Simple method for growing aquarium plants!
What you need to know!
You must have some form of CO2. Why?
CO2 is beyond comparison the most important of all plant nutrients and this is why it needs to be present in reasonable concentrations in planted aquaria. In general, the CO2 produced biogenically in respiration is insufficient to sustain the photosynthesis of aquatic plants that are strict CO2 users. Thus, some sort of CO2 fertilization is required in order to grow the more difficult and demanding plants. We recommend a CO2 level in the planted aquarium of 15-30 mg/L, although less will show positive effects with most plants.! It is often a much more difficult and expensive task to provide adequate light over the plant aquarium. Both fluorescent light and highpressure-quicksilver lamps may produce sufficient light if supplied with effective reflectors but in deep aquaria (more than 20 in.) is very difficult to offer enough light to small light demanding foreground plants. Based on proven documentation, we suggest commencing CO2 addition before any other action is taken! We believe that even at very modest light intensities you will experience a conspicuous change in plant performance in your aquarium.
Sources for CO2
You have several options for CO2, liquid CO2 being the cheapest in the short term. Two products that provide carbon in different ways are available; Seachem Excel is one, Natural Aquarium Vital is the other. Effective at lower light levels, as light increases the next option would be better. Plant Gro Co2 Natural System operates on tablets being added to provide CO2 to the water. Downside; you need to keep buying tablets. The next method is a sugar yeast fermentation system, you can make your own or buy a more sophisticated system like the Red Sea Biogenerator on our site. Downside; you cannot control output of CO2 evenly without monitoring levels and you must use sugar and yeast at a certain ongoing cost. The last method is the most expensive initially, but the cheapest in the long run which is CO2 gas system with a CO2 bottle, regulator with needle valve and solenoid (allows automatic on and off), and provides the most consistent levels of CO2. A 20lb. bottle will last 12 - 16 months (set it and forget about it) in a 55 -75 gallon aquarium and a refill will cost roughly 17 dollars. Contact me to help you decide which option is best for you.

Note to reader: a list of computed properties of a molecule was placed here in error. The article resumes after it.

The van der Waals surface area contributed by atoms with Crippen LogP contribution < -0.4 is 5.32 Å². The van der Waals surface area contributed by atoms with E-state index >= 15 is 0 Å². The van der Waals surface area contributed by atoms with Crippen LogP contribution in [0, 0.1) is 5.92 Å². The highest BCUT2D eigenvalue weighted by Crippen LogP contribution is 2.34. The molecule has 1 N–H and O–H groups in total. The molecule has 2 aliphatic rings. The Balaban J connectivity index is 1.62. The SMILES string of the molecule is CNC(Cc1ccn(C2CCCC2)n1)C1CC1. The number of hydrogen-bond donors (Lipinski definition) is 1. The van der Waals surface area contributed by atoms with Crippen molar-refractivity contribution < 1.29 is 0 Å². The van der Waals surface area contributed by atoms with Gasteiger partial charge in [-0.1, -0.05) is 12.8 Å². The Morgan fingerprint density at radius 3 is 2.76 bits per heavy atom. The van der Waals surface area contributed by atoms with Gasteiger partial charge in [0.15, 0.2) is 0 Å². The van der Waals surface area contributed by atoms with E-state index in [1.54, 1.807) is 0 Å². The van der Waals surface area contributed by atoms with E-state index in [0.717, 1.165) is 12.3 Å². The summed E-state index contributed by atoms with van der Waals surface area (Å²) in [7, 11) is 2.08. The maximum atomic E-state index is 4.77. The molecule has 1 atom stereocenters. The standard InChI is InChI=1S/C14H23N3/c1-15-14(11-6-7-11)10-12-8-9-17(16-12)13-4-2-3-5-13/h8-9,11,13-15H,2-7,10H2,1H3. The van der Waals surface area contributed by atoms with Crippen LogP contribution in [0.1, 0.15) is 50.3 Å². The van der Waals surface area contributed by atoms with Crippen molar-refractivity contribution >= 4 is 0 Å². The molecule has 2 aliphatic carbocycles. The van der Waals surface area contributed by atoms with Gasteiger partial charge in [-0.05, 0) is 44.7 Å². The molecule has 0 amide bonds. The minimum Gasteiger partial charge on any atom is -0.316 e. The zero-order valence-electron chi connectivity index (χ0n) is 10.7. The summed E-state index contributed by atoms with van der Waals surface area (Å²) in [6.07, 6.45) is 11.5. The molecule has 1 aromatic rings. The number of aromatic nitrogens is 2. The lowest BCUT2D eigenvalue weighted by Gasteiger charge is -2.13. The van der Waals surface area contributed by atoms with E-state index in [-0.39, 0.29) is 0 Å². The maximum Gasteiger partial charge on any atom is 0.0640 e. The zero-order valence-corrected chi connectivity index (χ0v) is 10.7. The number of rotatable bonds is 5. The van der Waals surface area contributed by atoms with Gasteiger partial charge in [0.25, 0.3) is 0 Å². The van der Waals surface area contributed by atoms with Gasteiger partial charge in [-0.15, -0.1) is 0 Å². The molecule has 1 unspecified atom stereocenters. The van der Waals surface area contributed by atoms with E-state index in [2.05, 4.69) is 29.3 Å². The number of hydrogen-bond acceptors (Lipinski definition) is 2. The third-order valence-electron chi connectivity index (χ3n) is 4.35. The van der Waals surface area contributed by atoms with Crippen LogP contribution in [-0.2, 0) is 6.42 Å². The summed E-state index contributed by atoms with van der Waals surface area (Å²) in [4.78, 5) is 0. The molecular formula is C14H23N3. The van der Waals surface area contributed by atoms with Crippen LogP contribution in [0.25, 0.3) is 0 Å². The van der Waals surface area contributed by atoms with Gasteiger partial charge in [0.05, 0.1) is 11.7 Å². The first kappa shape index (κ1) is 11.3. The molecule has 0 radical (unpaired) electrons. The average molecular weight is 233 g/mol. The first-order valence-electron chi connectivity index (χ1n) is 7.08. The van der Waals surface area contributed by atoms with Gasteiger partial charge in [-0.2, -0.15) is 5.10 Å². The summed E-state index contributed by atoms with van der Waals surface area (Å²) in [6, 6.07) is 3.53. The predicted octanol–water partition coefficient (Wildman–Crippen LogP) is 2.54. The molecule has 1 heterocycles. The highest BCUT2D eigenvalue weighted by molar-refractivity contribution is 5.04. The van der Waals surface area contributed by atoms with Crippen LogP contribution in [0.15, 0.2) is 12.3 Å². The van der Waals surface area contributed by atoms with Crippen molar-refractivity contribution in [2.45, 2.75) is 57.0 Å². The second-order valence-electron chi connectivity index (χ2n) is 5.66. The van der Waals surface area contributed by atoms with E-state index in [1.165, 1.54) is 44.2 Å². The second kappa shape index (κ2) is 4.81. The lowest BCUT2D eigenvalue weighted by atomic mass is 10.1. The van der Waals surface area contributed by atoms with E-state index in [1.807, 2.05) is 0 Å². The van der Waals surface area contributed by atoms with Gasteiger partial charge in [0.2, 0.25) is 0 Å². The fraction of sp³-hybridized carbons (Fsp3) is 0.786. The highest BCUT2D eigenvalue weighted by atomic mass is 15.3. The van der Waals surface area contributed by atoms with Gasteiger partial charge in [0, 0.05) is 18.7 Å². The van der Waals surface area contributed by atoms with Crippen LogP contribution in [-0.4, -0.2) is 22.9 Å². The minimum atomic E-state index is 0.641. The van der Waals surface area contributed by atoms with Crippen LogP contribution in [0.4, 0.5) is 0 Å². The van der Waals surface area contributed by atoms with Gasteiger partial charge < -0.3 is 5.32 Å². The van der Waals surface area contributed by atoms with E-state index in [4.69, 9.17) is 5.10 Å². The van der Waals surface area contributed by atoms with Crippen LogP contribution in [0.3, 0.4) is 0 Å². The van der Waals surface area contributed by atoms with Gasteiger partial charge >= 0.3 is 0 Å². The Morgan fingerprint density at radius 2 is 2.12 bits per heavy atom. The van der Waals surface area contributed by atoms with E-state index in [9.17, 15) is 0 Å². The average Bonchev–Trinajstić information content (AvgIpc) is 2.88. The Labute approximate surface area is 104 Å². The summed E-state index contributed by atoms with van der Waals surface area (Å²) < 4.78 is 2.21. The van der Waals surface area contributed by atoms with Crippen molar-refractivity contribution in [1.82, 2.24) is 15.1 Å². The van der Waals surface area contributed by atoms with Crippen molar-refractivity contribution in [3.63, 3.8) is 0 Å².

Lighting is the second most important consideration for a planted aquarium. The optimum illumination time is approximately 10 - 12 hours for most plants. Most aquariums come as a set with standard flourescent lighting. These lights have very poor reflectors, and very low watts and light output. The second best thing you can do to start a planted aquarium is add more light. You cannot put a higher watt bulb in your existing fixture! You must purchase a new fixture, the best kind being the new T-5 fixtures with good reflectors with bulbs at 6500K to 6700K, higher light output, and reasonably priced.
Fertilizing Water Changes Our Help
Fertilizing is the third most important consideration for a planted aquarium. You must give the plants in addition to CO2 the macros; Nitrate (Fish waste is primary source), Phosphate (Fish food is primary source), Potassium, (comes in micronutrient liquid fertilizer like Tropica Master Grow)) and Iron (comes in micronutrient liquid fertilizer like Tropica Master Grow) Micronutrients (also comes in liquid fertilizer Tropica Master Grow). Without any one of these the plants go into a starvation mode and begin to put out ammonia which then attracts and "wakes up" algae spores and induces them to grow. Levels for nitrates should be around 10 MG/L or PPM's, levels for phosphate should be around 1 MG/L or PPM's. Iron at roughly .1 MG/L or PPM's, dose micros according to directions on bottle. If you cannot maintain these macro levels with fish food and fish waste then you can add commercial preparations like SeaChem's Flourish Nitrogen and SeaChem's Flourish Phosphorus. You can contact me atHELP for more information or help.
Water Changes is the fourth most important consideration for a planted aquarium. Change at least 25 per cent of the water at least once a week to help remove organic buildup and waste and also clean your filter in old aquarium water from the change every other week. Also clean up any leaf debris that is floating or laying on the bottom.
Finally, we are here to help you with your questions and to get started the right way with our beautiful plants and expert advice! Let us help you create your own underwater garden delight today. There is nothing quite like watching beautiful fish swim around and through a beautiful lush planted aquarium!
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